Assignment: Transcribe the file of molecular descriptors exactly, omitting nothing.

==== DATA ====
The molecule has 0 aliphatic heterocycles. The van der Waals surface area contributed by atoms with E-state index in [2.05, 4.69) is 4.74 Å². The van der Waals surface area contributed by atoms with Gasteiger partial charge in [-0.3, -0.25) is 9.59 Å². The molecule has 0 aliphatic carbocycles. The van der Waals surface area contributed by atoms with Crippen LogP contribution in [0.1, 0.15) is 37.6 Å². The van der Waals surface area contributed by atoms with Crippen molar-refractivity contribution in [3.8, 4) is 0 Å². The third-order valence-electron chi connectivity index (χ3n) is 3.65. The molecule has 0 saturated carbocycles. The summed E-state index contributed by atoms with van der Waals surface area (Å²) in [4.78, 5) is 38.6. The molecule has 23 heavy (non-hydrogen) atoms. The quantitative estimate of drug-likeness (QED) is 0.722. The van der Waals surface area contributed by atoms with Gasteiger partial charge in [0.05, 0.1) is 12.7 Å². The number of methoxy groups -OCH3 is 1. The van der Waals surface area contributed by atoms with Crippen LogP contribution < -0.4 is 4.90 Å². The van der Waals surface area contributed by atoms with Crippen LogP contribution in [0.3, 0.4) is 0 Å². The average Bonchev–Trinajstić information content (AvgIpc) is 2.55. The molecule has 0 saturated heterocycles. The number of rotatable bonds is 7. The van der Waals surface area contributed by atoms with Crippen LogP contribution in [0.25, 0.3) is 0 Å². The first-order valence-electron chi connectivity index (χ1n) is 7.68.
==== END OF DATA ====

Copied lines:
The molecule has 0 aliphatic heterocycles. The van der Waals surface area contributed by atoms with E-state index in [2.05, 4.69) is 4.74 Å². The van der Waals surface area contributed by atoms with Gasteiger partial charge in [-0.3, -0.25) is 9.59 Å². The molecule has 0 aliphatic carbocycles. The van der Waals surface area contributed by atoms with Crippen LogP contribution in [0.1, 0.15) is 37.6 Å². The van der Waals surface area contributed by atoms with Crippen molar-refractivity contribution in [3.8, 4) is 0 Å². The third-order valence-electron chi connectivity index (χ3n) is 3.65. The molecule has 0 saturated carbocycles. The summed E-state index contributed by atoms with van der Waals surface area (Å²) in [4.78, 5) is 38.6. The molecule has 23 heavy (non-hydrogen) atoms. The quantitative estimate of drug-likeness (QED) is 0.722. The van der Waals surface area contributed by atoms with Gasteiger partial charge in [0.05, 0.1) is 12.7 Å². The number of methoxy groups -OCH3 is 1. The van der Waals surface area contributed by atoms with Crippen LogP contribution < -0.4 is 4.90 Å². The van der Waals surface area contributed by atoms with Crippen LogP contribution in [0.3, 0.4) is 0 Å². The average Bonchev–Trinajstić information content (AvgIpc) is 2.55. The molecule has 0 saturated heterocycles. The number of rotatable bonds is 7. The van der Waals surface area contributed by atoms with Crippen LogP contribution in [0.25, 0.3) is 0 Å². The first-order valence-electron chi connectivity index (χ1n) is 7.68.